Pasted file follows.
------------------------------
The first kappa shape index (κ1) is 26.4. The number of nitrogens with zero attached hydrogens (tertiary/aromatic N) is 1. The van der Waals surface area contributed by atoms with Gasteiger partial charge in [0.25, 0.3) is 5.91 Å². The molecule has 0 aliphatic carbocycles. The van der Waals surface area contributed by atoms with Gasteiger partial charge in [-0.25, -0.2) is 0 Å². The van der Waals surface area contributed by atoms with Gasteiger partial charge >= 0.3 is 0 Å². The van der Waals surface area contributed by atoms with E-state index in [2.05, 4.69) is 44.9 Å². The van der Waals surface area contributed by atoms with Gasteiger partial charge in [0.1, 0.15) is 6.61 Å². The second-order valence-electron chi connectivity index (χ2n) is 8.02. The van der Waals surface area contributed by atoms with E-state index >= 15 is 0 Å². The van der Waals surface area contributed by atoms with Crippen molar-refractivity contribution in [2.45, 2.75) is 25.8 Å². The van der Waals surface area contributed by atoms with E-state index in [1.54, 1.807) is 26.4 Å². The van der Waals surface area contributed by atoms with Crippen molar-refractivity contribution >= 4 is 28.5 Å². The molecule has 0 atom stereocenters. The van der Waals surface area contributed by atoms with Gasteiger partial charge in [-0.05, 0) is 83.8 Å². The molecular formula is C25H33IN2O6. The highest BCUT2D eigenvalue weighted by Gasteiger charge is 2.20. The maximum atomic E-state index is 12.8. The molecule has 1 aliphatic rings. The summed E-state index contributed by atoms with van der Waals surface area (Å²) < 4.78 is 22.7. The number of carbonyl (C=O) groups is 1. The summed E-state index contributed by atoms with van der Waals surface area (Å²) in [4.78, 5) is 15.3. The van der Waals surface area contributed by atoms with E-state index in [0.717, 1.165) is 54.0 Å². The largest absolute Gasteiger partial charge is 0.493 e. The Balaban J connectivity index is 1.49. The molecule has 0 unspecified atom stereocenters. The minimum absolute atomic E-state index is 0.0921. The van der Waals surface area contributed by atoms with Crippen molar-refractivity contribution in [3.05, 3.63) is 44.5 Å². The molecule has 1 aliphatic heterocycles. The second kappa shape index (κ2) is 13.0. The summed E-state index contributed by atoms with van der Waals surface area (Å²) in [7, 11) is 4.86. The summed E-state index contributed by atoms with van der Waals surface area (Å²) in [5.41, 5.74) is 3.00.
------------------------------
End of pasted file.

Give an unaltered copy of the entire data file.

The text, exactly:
The first kappa shape index (κ1) is 26.4. The number of nitrogens with zero attached hydrogens (tertiary/aromatic N) is 1. The van der Waals surface area contributed by atoms with Gasteiger partial charge in [0.25, 0.3) is 5.91 Å². The molecule has 0 aliphatic carbocycles. The van der Waals surface area contributed by atoms with Gasteiger partial charge in [-0.25, -0.2) is 0 Å². The van der Waals surface area contributed by atoms with Gasteiger partial charge >= 0.3 is 0 Å². The van der Waals surface area contributed by atoms with E-state index in [2.05, 4.69) is 44.9 Å². The van der Waals surface area contributed by atoms with Gasteiger partial charge in [0.1, 0.15) is 6.61 Å². The second-order valence-electron chi connectivity index (χ2n) is 8.02. The van der Waals surface area contributed by atoms with E-state index >= 15 is 0 Å². The van der Waals surface area contributed by atoms with Crippen molar-refractivity contribution in [2.45, 2.75) is 25.8 Å². The van der Waals surface area contributed by atoms with E-state index in [1.54, 1.807) is 26.4 Å². The van der Waals surface area contributed by atoms with Crippen molar-refractivity contribution >= 4 is 28.5 Å². The molecule has 0 atom stereocenters. The van der Waals surface area contributed by atoms with Gasteiger partial charge in [-0.05, 0) is 83.8 Å². The molecular formula is C25H33IN2O6. The highest BCUT2D eigenvalue weighted by Gasteiger charge is 2.20. The maximum atomic E-state index is 12.8. The molecule has 1 aliphatic rings. The summed E-state index contributed by atoms with van der Waals surface area (Å²) < 4.78 is 22.7. The number of carbonyl (C=O) groups is 1. The summed E-state index contributed by atoms with van der Waals surface area (Å²) in [4.78, 5) is 15.3. The van der Waals surface area contributed by atoms with E-state index in [0.717, 1.165) is 54.0 Å². The largest absolute Gasteiger partial charge is 0.493 e. The Balaban J connectivity index is 1.49. The molecule has 0 unspecified atom stereocenters. The minimum absolute atomic E-state index is 0.0921. The van der Waals surface area contributed by atoms with Crippen molar-refractivity contribution in [3.05, 3.63) is 44.5 Å². The molecule has 1 aliphatic heterocycles. The second kappa shape index (κ2) is 13.0. The summed E-state index contributed by atoms with van der Waals surface area (Å²) in [7, 11) is 4.86. The summed E-state index contributed by atoms with van der Waals surface area (Å²) in [5.41, 5.74) is 3.00.